8. In my opinion, therefore, we must consider what was the intention of the society at the requisite time with regard to these lands, if they had not the information that the improvement trust was going to acquire a portion of the land 100 feet in with. That would appear from one of the documents which has been referred to more than once by both sides and the oral evidence given on behalf of the society. The document, I, refer to, is Ex. E, dated 10th August 1918, which contains the proceedings of a meeting of the directors of the soceity. From that document it appears that they became aware of the scheme of the improvement trust for building a road which was to run partly through the society's property and the construction of which was to be taken up as an urgent matter. Then it proceeds thus:
This might have operated as a bar to the immediate sale of a considerable number of the society's proposed plots. It was, however, found possible to avoid this contingency by making this society's proposed development road in Scheme No. 2 follow the slightly different line of a road projected by the trust (thus avoiding all cross roads in this scheme) and leaving out of the scheme a strip of along side the improvement trust drainage road alignment to which the chairman of the trust agreed.
9. From this document, as well as the evidence of the Secretary of the Society,. Mr. S.N. Tagore, and that of Mr. C.K. Sarkar, an engineer examined on behalf of the soceity, it is apparent that it was their intention to drive a 40 feet broad road at or about the place which they knew was going to be acquired by the trust. The disposition of the property should, therefore, be held to be building sites with a road 40 feet wide for allowing access to the sites that were going to be sold. The knowledge of the fact that the improvement trust was going to build a hundred feet road by acquiring a part of their property induced the society to keep vacant a 100 feet broad plot of land. But that, as I have already said, cannot be taken as the present disposition of the land.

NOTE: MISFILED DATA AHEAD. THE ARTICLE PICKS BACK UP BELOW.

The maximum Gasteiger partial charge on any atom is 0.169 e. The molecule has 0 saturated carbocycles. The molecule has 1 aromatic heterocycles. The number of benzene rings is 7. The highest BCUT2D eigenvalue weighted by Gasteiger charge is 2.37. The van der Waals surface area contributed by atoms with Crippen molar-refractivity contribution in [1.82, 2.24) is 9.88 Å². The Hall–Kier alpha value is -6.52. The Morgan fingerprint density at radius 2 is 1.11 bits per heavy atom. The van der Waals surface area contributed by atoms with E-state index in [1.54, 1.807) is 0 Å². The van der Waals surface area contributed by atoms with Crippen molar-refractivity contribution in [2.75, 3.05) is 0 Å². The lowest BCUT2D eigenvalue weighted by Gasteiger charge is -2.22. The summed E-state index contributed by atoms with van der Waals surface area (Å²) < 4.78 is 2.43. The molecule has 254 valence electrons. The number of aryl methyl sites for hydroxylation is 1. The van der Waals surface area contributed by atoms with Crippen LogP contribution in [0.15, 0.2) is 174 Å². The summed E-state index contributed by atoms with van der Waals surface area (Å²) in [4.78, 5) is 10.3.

10. The question now is what should be the valuation of the land acquired. Sir Benode Mitter, on behalf of the Secretary of State, argued that the matter should be sent back to the tribunal for working out the valuation. We are unable to agree with that suggestion in the particular case. The learned Advocate-General, on behalf of the appellant, pointed out that the valuer on behalf of the Secretary of State has worked out the market value of the land according to the scheme as given by Mr. C.K. Sarkar on behalf of the society, and we are of opinion that, if that be taken as the proper valuation of the land acquired, the respondent has no right to complain. The valuation cannot, in any case, be lower than what was stated by the respondent's valuer, Satyaprakosh Sarkar. After deducting the value of land for a 40 feet road and the cost of making the roadway, he has put the value of the land at Rs. 94,330, and it seems to me that that is the most equitable way of valuing the land acquired. It was contended, on behalf of the appellant, that this valuation was increased by that witness during his cross-examination to one lakh odd. We have gone through his cross-examination, and it seems that that increase was made on a hypothetical basis and cannot be taken as a proper valuation.
11. The appeal is, accordingly, allowed in part, the award of the Collector and the tribunal is varied and the society is allowed Rs. 94,000 as the market value according to the disposition of the land at the time of the declaration plus the statutory allowance and damages at the rate allowed by the Collector. Having regard to the fact that there has been a partial success on both sides, there will be no order as to costs in either of the Courts.
12. I agree.